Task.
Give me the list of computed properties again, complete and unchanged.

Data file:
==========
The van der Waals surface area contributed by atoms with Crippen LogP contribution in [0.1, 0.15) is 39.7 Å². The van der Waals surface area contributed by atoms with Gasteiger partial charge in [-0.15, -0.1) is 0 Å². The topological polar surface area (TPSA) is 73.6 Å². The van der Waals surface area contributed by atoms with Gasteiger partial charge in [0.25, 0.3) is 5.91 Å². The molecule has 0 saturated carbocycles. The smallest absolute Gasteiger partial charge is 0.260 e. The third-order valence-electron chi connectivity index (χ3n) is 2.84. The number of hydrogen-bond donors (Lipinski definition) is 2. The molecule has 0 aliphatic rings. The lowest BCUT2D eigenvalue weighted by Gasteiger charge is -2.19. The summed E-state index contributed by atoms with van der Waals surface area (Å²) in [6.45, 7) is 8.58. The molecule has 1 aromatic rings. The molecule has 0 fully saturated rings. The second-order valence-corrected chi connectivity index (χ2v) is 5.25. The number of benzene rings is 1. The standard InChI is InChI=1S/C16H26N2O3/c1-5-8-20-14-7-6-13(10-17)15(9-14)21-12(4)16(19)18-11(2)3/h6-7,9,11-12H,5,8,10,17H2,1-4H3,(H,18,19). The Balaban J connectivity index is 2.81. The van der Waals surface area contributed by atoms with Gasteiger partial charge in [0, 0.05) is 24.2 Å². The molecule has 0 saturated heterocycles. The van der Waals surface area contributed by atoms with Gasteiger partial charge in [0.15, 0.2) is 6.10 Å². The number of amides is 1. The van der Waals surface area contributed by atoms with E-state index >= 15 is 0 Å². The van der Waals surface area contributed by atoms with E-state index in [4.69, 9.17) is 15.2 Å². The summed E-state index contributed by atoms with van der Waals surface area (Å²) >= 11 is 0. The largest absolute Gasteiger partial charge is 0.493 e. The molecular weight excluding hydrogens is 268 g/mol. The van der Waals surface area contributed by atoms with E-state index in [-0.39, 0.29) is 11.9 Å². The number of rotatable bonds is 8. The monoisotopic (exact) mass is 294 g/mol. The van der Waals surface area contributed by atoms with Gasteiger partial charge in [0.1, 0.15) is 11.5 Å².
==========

The van der Waals surface area contributed by atoms with Crippen LogP contribution in [0.1, 0.15) is 39.7 Å². The van der Waals surface area contributed by atoms with Gasteiger partial charge in [-0.15, -0.1) is 0 Å². The topological polar surface area (TPSA) is 73.6 Å². The van der Waals surface area contributed by atoms with Gasteiger partial charge in [0.25, 0.3) is 5.91 Å². The molecule has 0 saturated carbocycles. The smallest absolute Gasteiger partial charge is 0.260 e. The third-order valence-electron chi connectivity index (χ3n) is 2.84. The number of hydrogen-bond donors (Lipinski definition) is 2. The molecule has 0 aliphatic rings. The lowest BCUT2D eigenvalue weighted by Gasteiger charge is -2.19. The summed E-state index contributed by atoms with van der Waals surface area (Å²) in [6.45, 7) is 8.58. The molecule has 1 aromatic rings. The molecule has 0 fully saturated rings. The second-order valence-corrected chi connectivity index (χ2v) is 5.25. The number of benzene rings is 1. The standard InChI is InChI=1S/C16H26N2O3/c1-5-8-20-14-7-6-13(10-17)15(9-14)21-12(4)16(19)18-11(2)3/h6-7,9,11-12H,5,8,10,17H2,1-4H3,(H,18,19). The Balaban J connectivity index is 2.81. The van der Waals surface area contributed by atoms with Gasteiger partial charge in [0, 0.05) is 24.2 Å². The molecule has 0 saturated heterocycles. The van der Waals surface area contributed by atoms with Gasteiger partial charge in [0.15, 0.2) is 6.10 Å². The number of amides is 1. The van der Waals surface area contributed by atoms with E-state index >= 15 is 0 Å². The van der Waals surface area contributed by atoms with E-state index in [4.69, 9.17) is 15.2 Å². The summed E-state index contributed by atoms with van der Waals surface area (Å²) >= 11 is 0. The largest absolute Gasteiger partial charge is 0.493 e. The molecular weight excluding hydrogens is 268 g/mol. The van der Waals surface area contributed by atoms with E-state index in [-0.39, 0.29) is 11.9 Å². The number of rotatable bonds is 8. The monoisotopic (exact) mass is 294 g/mol. The van der Waals surface area contributed by atoms with Gasteiger partial charge in [0.1, 0.15) is 11.5 Å².